Funerals During Coronavirus
Losing a loved one is devastating any time, but safety restrictions and limitations during the COVID-19 pandemic have made those losses even more challenging for families and funeral professionals. Now some families are trying to mourn from a distance.
New York, NY (CBS) – Losing a loved one is devastating any time, but safety restrictions and limitations during the COVID-19 pandemic have made those losses even more challenging for families and funeral professionals. Now some families are trying to mourn from a distance.
“Never have I seen so many calls coming in at once,” says Ryan Buckland, a funeral director in Somerville, New Jersey. He says not only is his business overwhelmed, but restrictions during the COVID-19 crisis are making it even harder for the families of the deceased. “They’re already emotional because someone has passed, then you have to tell them here in New Jersey, in my area, it’s ten people or less, and it’s an abbreviated service,” Buckland says.
Arrangements are made over the phone or online, and Buckland is live streaming brief, 15-minute services. It’s one of several ways funeral directors are trying to improvise.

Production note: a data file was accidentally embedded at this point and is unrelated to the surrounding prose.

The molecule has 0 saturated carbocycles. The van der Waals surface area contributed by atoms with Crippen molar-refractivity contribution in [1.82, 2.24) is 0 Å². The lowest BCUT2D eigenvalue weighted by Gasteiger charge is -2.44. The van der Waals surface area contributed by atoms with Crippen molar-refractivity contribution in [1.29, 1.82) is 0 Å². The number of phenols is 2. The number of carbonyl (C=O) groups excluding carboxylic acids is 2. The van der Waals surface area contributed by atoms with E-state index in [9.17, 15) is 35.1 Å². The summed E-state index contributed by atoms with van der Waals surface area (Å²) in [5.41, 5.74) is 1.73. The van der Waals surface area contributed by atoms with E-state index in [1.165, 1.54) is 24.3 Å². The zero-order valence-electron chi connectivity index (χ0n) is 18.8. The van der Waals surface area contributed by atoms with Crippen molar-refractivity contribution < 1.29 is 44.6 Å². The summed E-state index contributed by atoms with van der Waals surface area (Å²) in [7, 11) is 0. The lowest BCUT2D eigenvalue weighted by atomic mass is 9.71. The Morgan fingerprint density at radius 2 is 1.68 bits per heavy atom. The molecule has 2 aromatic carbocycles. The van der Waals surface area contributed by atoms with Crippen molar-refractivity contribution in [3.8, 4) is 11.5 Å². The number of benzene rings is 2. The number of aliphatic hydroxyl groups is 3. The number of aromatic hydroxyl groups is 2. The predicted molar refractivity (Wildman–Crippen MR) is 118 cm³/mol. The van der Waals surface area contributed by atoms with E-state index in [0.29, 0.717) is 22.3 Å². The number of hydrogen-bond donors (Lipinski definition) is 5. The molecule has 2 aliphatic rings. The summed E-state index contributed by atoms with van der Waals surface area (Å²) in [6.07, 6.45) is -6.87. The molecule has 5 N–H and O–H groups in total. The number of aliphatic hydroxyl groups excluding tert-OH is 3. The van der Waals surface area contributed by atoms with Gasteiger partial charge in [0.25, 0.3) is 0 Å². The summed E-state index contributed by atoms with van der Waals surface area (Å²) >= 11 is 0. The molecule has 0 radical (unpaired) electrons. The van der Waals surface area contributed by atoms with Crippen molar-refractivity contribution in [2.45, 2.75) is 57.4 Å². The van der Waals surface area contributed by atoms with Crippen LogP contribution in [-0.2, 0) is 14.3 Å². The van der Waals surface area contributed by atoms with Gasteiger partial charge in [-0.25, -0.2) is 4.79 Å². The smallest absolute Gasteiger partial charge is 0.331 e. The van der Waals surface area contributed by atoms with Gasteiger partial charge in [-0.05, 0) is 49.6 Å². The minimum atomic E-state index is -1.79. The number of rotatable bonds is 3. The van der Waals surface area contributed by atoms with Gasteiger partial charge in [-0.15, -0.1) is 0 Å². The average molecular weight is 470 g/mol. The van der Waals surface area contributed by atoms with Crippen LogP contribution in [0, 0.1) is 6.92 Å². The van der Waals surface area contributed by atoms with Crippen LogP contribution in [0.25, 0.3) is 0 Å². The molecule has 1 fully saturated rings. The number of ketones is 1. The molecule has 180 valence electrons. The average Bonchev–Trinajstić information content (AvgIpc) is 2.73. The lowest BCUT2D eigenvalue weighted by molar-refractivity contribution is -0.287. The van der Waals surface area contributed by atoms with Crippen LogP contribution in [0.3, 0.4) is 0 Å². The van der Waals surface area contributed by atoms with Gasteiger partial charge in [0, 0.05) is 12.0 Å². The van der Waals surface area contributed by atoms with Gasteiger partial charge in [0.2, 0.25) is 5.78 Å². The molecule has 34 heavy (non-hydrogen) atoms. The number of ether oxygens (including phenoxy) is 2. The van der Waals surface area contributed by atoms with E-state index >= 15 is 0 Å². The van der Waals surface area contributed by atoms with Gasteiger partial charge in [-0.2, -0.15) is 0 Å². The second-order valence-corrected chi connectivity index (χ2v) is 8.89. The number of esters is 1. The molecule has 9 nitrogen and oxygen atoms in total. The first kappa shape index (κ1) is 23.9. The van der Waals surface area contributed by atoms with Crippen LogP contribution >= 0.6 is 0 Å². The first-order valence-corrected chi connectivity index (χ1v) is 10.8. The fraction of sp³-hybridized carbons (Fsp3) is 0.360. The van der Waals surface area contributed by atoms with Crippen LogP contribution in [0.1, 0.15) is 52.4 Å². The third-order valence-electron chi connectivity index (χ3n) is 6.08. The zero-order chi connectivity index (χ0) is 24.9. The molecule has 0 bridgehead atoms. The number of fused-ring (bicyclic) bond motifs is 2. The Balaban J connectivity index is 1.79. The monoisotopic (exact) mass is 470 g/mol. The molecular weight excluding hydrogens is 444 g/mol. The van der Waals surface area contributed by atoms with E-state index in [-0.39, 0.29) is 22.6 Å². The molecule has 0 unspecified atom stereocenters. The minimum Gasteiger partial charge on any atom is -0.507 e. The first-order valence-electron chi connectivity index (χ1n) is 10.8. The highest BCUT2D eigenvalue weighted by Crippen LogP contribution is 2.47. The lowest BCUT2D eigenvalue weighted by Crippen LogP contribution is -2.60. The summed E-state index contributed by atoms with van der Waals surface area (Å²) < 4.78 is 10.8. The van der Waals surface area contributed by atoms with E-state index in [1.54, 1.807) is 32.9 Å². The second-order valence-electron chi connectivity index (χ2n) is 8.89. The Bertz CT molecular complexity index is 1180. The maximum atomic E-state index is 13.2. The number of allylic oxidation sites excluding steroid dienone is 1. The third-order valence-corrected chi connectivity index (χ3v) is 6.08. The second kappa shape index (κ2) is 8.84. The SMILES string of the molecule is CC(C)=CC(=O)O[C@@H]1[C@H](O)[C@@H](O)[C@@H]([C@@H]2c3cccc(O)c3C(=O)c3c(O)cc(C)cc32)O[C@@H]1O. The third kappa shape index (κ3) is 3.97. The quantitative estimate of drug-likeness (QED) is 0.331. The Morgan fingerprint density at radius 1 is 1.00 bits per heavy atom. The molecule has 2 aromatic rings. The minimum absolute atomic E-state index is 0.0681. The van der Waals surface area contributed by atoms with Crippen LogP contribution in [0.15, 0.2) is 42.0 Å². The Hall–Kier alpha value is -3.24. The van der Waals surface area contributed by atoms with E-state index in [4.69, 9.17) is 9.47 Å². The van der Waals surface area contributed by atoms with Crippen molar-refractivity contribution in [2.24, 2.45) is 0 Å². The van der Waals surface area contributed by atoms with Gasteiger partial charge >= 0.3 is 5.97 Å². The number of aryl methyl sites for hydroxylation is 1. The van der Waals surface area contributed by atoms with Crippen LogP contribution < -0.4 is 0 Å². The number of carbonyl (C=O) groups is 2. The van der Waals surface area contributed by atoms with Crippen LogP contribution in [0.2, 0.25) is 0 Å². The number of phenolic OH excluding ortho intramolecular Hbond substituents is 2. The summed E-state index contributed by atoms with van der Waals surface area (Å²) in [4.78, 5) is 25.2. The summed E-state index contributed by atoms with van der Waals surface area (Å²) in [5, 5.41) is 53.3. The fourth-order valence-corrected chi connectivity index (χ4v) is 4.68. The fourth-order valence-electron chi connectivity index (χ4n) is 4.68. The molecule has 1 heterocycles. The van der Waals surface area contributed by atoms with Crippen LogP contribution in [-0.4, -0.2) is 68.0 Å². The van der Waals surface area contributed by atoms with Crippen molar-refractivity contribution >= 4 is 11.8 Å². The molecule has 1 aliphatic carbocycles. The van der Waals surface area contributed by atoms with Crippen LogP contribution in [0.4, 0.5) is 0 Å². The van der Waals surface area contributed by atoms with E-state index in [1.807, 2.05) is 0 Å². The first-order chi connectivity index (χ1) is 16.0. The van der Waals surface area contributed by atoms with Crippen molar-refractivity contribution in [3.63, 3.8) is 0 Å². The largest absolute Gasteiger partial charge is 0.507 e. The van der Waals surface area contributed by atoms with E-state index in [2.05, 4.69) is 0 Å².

Glenda Stansbury with the InSight Institute trains funeral professionals and is an instructor in the mortuary program at the University of Central Oklahoma. She says, “This time is calling upon us to be very creative.” She wrote a resource guide with suggestions for virtual services and even outside options. “We’ve got technology, we’ve got all kinds of options. Let’s figure out how to at least address the immediate needs of gathering, the immediate needs of honoring the life.”
Stansbury organized a Zoom funeral for the family of 97-year-old Barbara Barnett. Barnett was buried in a small graveside service in Des Moines, Iowa. But relatives, like her granddaughter Barbara Kemmis in Chicago, wanted a way to gather as a family. Stansbury invited relatives to bring flowers to the Zoom service and light candles together, from afar.
“It really did feel like we were together. The only thing missing was the ability to hug each other before we left. And no one wanted to hang up. No one wanted to be the first to hang up,” Kemmis says.
Stansbury says grief can’t wait, and the sooner families and friends address their loss, the sooner their healing can begin.
Some of Stansbury’s suggestions for virtual funerals include enabling chat functions so family members can participate in the service as it’s happening, and hopefully, families can gather in person when this crisis has passed.
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